Hamilton, however, kept some KERS in reserve and used it to make strong early gains on Massa out of Turn 4. Having sussed the situation out on the previous lap by having a look down the right-hand side of Massa, this time Lewis went left.

Once out of KERS, however, Hamilton did not get fully alongside the Ferrari and by the time they reached the turn-in point Massa, by dint of braking later on the ideal line, the grippy part of the track, was almost a car length ahead once again.

From there, there's no way that a driver is not going to turn-in and Hamilton admitted that when he realised Massa was not going to give him room, he tried to back out of it. By then, it was too late.

The pair touched and while Massa was pushed into the run-off area and lost 10 seconds, Hamilton had to pit for a new nose.

Somewhat unfathomably the stewards, including driver representative Johnny Herbert, placed the blame at Massa's door and gave the Brazilian a Drive Through penalty. His thoughts on the matter were predictable enough (see separate story).

Massa's afternoon went from bad to worse but not, interestingly, before his front wing -- the controversial oscillating one that had been noted in practice -- started to do it once more. Something to do with ride height/fuel load perhaps?

Whatever, when Felipe made his second tyre stop two laps after serving his penalty, which had put him behind Schumacher, Ferrari changed both tyres and the front wing, which was interesting. Concern about post-race scrutineering or even allegations of unsafe construction perhaps?

As it was, Massa didn't actually make it to the end, the Ferrari suffering a front suspension failure after clouting a kerb, as it had in qualifying. This time though, it was the left side not the right.

Before his exit Massa's pace on the hard tyre and with a downshift problem was better than expected. On lap 38, Webber stopped to go onto the hard Pirellis. The remaining 22 laps seemed a long way to go on the harder tyre but Webber was finding his pace okay early in the stint but not strong enough as the laps went by.

Alonso, however, was able to do another couple of laps on the soft and pit out ahead of the second Red Bull, putting himself into a podium position.

Once the delayed Hamilton had re-passed Alguersuari for eighth, the remaining interest was a close Mercedes contest.

Schumacher seemed to have slightly better pace and closed to within 2.5s of Rosberg. Nico came for his set of hard Pirellis on lap 45 and Michael stayed out another six laps, emerging from the pits comfortably ahead of his team mate, where he stayed.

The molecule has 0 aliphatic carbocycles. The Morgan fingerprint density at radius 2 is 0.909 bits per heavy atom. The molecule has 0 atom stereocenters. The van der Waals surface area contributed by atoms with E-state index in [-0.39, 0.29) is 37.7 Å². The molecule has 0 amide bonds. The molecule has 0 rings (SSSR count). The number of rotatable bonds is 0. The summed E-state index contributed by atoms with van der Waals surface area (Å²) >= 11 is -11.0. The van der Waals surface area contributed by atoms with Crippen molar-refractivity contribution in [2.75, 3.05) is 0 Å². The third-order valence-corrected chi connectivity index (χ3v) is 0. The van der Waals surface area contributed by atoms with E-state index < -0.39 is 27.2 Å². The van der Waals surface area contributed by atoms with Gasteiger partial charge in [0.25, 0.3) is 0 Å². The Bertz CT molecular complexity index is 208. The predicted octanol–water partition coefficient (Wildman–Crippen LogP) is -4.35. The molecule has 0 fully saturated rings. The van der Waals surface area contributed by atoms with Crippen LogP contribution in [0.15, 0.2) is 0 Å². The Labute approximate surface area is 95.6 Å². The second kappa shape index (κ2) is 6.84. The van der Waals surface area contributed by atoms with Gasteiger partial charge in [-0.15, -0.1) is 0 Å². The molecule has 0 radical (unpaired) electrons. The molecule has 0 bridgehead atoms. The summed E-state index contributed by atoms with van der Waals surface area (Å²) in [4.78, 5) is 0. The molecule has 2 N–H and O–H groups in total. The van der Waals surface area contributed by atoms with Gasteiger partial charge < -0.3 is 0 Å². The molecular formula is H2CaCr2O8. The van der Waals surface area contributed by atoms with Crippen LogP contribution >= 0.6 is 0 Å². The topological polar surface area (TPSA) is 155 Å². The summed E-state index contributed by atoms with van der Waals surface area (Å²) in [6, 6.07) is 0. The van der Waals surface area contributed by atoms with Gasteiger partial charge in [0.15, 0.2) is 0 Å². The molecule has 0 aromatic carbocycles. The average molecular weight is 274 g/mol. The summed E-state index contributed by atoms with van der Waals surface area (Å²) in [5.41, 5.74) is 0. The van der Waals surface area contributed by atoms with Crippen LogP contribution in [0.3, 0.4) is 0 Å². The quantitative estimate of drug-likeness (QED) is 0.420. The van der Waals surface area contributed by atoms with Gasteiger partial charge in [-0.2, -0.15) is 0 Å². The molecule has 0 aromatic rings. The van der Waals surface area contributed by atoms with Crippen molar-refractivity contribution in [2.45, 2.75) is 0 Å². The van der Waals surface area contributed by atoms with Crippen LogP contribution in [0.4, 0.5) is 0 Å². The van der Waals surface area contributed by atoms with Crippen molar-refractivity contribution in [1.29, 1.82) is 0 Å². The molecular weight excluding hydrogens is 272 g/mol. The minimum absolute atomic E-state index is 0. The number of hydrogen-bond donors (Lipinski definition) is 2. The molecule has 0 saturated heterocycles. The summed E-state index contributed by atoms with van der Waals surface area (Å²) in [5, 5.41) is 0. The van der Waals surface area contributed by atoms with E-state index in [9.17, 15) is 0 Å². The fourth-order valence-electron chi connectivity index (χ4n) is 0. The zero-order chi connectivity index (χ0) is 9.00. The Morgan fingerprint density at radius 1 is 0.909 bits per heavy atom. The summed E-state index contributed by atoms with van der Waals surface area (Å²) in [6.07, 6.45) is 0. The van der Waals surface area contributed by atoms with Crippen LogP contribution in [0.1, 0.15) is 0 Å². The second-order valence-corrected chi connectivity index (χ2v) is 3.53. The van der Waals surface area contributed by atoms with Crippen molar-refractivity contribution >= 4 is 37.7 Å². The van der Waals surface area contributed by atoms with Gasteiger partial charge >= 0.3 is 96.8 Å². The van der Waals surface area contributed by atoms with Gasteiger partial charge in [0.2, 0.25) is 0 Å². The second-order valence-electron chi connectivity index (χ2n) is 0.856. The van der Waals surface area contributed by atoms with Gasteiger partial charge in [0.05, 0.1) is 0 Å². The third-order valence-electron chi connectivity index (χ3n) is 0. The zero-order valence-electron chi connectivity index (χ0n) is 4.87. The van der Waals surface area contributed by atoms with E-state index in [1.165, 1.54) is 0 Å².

"Today just worked out perfectly to plan," Schumacher said. "I didn't use KERS during the first two corners and saved it all for the long straight, which made me places at the start. There was no need to run too close to Nico and destroy the tyres and I just drove my race.

"My tyres were still in good shape at the end of the second stint and I was able to pull a gap -- I don't think it was a strategy advantage."

Schumacher is now just five points behind Rosberg in the championship and while he says that's not a priority, you can bet it's a deficit he'd love to overturn.

Button made his final stop on lap 47 with Vettel covering him a lap later. When they were back up to speed, Jenson was within 3s and it looked like it might turn interesting. But Sebastian was in control and calmly reeled off the remaining laps until cricketing legend Sachin Tendulkar waved the chequer at him.

"Jenson started closing in around the pit stops even though I was pushing hard in and out of the box," Vettel said. "We'll have to look at that but the car was well balanced and I felt more confident on hard tyres at the end.

"I've got mixed emotions. I'm happy for the first GP in India but on the other hand, looking back at the last weekends we lost two of our mates. I didn't know Dan Wheldon but I got to know Marco Simoncelli and obviously our thoughts are with them."

Button certainly did know Wheldon, ever since they became karting rivals at eight years of age. After yet another polished drive, he echoed Vettel's sentiments, as did Alonso.

Webber had to be content with fourth, Schumacher was delighted with fifth and, behind Rosberg and Hamilton, Alguersuari was a fine eighth for Toro Rosso. Force India rivals Sutil and Perez took the final points behind him, so that the sixth place championship battle now reads: Force India, 51 points; Sauber and Toro Rosso, 41. With just two races to go, it's tight.

It was good to see local hero Narain Karthikeyan get the HRT home 17th, even if he did attract a waved fiest or two en route.

The verdict on India was undeniably positive. The track itself is one of Hermann Tilke's best, the crowd was a decent size and the facilities were good. It's just that, at the moment, whoever writes the script and wherever the screenplay takes place, the ending is the same...